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Our History

History of the Church Part One 

When Fr. Joseph Murphy, CS Sp, army chaplain (and member of the Holy Ghost Fathers or ‘Spiritans’), arrived in Riverside in 1945 to establish a ‘mission’ parish to minister to the needs of seventeen black families living in the area, he didn’t know what to expect.  His endeavors to purchase property and have it rezoned for a Catholic church were met with both religious and racial prejudice when 34 ‘concerned’ citizens signed a petition to keep the Catholics out. 

Fr. Murphy did not give up. He solicited the support of the pastor of St. Frances de Sales and together they convinced the City Fathers to over-rule the petitioners’ objections and the Church of the Holy Ghost (as St. Catherine’s was called then) was established in 1946.  

The first services were held on Pentecost Sunday in the barn, with those in attendance going to the Mission Inn for breakfast. 

History of the Church Part Two

In exchange for the zone change, Fr. Joseph Murphy, CS Sp, had to agree to dedicate a swath of land to the City (bisecting the church parcel in two) and it was to be named Mary Street. However, because the City wanted to promote a new business district (the Brockton Arcade), the name was changed to Brockton Avenue (north of Indiana Avenue). A building moratorium was in place during the war years, so no new construction was permitted.

This did not leave the parish community a lot of options for worship.  In the colder months they either assembled in the barn (alongside a makeshift wall of hay bales for insulation) or if it got too cold, they wedged their way into the cramped front room of the farm house/rectory. In warmer months, the barn provided shade and ‘natural’ ventilation or the community assembled in the ‘open air’ in front of the farmhouse (and used the hay bales as pews). 

But who decided where they would assemble?
The pastor?
The assembly?

One story has it that a family of snakes sent people scurrying out of the farmhouse (windows included) when they began coming up through the floorboards. Hibernation was ‘officially’ over and the snakes were seeking warmer climes.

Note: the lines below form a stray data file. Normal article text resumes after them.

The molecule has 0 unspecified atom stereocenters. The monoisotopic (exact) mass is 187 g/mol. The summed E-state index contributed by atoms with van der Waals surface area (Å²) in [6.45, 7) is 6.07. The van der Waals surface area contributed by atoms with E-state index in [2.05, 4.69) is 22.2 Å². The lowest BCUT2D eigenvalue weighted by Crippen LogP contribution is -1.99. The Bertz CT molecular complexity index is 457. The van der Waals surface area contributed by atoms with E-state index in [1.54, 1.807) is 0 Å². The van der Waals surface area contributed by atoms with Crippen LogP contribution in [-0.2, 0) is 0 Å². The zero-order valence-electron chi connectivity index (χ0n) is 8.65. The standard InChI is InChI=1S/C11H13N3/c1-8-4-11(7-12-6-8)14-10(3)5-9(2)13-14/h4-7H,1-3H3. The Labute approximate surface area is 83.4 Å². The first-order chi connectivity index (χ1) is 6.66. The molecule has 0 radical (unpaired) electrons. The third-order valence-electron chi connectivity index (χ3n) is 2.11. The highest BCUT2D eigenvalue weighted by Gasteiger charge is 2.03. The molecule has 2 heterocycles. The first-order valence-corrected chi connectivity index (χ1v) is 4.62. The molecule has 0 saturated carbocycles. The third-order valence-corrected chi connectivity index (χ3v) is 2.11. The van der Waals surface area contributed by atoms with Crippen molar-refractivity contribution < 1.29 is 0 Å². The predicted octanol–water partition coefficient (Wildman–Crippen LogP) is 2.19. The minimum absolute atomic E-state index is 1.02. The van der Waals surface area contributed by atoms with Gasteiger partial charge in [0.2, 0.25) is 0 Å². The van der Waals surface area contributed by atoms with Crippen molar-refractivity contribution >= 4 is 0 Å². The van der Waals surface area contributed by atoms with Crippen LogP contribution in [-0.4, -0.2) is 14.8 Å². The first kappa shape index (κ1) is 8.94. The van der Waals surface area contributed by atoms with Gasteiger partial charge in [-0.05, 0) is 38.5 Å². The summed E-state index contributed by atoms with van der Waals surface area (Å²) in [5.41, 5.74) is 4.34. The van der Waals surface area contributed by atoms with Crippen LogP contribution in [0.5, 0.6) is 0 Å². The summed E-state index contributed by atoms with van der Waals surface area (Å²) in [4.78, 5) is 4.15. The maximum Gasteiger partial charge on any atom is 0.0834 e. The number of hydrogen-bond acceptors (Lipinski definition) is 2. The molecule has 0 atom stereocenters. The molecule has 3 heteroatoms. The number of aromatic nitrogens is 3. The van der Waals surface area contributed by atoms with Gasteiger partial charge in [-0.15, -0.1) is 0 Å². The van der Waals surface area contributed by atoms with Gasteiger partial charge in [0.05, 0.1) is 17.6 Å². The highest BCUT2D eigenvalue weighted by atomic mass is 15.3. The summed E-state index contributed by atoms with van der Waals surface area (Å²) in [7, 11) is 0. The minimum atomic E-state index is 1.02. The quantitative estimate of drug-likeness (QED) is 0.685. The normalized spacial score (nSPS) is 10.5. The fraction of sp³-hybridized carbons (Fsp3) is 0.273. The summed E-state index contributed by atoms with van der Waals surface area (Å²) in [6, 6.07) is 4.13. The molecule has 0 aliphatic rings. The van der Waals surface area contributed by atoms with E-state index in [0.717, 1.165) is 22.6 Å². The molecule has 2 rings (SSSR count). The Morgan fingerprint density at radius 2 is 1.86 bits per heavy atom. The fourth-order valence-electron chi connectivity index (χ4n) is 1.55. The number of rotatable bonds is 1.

History of the Church Part Three

In 1948, Fr. Paul Lippert, CS Sp, 3rd pastor, applied for a grant from the Catholic Extension Society, to pay for a surplus building from Camp Haan Army Base in Pedley. This became the third ‘church’ for the parish and after its dedication, it was re-named St. Catherine of Alexandria Church (after a donor to the Extension Society).  This church would serve the parish community for about ten years before it would be moved to the school side of Brockton Avenue to make way for construction of the 4th and current church.

The Camp Haan church would be used as a hall and administration building for St. Catherine school (until its demolition in 1999).  Plans for a parish school had been in the minds of every pastor since Fr. Joseph Murphy, CS Sp, but the building moratorium had thwarted their dreams.

History of the Church Part Four

In 1953, Fr. Sylvester F. Dellert, CS Sp, received permission to begin raising money and ground was broken for the construction of the parish school.  Fr. Dellert, CS Sp, however, would leave St. Catherine parish before realizing its completion.

In 1954, Fr. Daniel P. Bradley, CS Sp, the ‘builder priest’ from St. Monica church in Tulsa, OK, was asked to oversee the construction of the new school, church and convent.  Under his watchful gaze, the school and convent were built entirely by volunteer labor and dedicated on November 22, 1954.